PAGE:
Duck Syndrome

2 min

What do ducks and high-achieving Bay Area students and workers have in common? Arifeen Rahman says it’s more than you think.

At Stanford the term “Duck Syndrome” describes students struggling to survive the pressures of a competitive environment while presenting the image of relaxed California chill. Imagine a calm duck gliding across a fountain. Underwater, the duck’s feet are paddling furiously – against the terrifying possibility that it may sink or even worse: be revealed as trying too hard.

This year, I collected stories from my classmates about how we were all complicit in being ducks. I was not immune. Last year, on a trip to Lake Tahoe, I sent my friends pictures of our gorgeous mountain lodge. What I didn’t tell them was how I snuck away at 6 am down to the ski lift just so I could use the WiFi to complete my many assignments.

As I heard stories from classmates of the ridiculous efforts we took to hide how hard we were working just to stay afloat, I realized it couldn’t be limited to Stanford. Duck syndrome is a disease of relative success and the need for it to appear effortless to the outside world. I believe there‘s a silent epidemic in the Bay Area – where high stress careers meet high expectations of living the Silicon Valley dream. Social media only heightens the pressure to present the most sanitized, glamorous versions of our lives to public view.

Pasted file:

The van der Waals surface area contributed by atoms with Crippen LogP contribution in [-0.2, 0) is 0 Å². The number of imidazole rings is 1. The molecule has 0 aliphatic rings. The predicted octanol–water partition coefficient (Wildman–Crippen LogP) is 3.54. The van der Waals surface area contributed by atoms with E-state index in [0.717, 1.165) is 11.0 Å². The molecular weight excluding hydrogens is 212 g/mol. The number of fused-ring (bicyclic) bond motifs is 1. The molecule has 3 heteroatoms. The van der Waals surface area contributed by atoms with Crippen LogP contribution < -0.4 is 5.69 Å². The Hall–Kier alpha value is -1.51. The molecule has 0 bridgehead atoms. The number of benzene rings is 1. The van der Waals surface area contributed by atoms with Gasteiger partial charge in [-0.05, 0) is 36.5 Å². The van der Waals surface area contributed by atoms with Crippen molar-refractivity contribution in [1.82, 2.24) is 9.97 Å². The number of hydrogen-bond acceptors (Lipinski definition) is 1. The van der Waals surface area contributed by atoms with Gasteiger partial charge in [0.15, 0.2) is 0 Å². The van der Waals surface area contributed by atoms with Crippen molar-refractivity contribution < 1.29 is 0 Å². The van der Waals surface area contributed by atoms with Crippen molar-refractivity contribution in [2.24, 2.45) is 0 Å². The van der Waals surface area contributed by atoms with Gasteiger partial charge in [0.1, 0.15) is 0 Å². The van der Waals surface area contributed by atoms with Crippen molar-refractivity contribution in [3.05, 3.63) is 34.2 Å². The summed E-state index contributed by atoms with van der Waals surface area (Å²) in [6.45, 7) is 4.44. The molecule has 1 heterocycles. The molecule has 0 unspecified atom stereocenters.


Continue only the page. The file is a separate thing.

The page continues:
Recently, I asked a new San Francisco transplant in tech how he was doing. “Everything is great, I’m really happy here,” he said. But the pained look on his face spoke otherwise. I wondered why he felt the need to present the front. But I’ve been just as guilty.

Combating Duck Syndrome means admitting we are vulnerable. It’s terrifying. It can feel like defeat. There’s a lot to live up to in the epicenter of innovation and eternally good weather. Maybe one day we’ll have the courage to allow each other to see that we are not alone.

Until then, Bay Area, know that we are all frantically paddling away alongside you.

With a Perspective, I’m Arifeen Rahman.

Arifeen Rahman is a student at the Stanford School of Medicine and a manager of the Cardinal Free Clinics.

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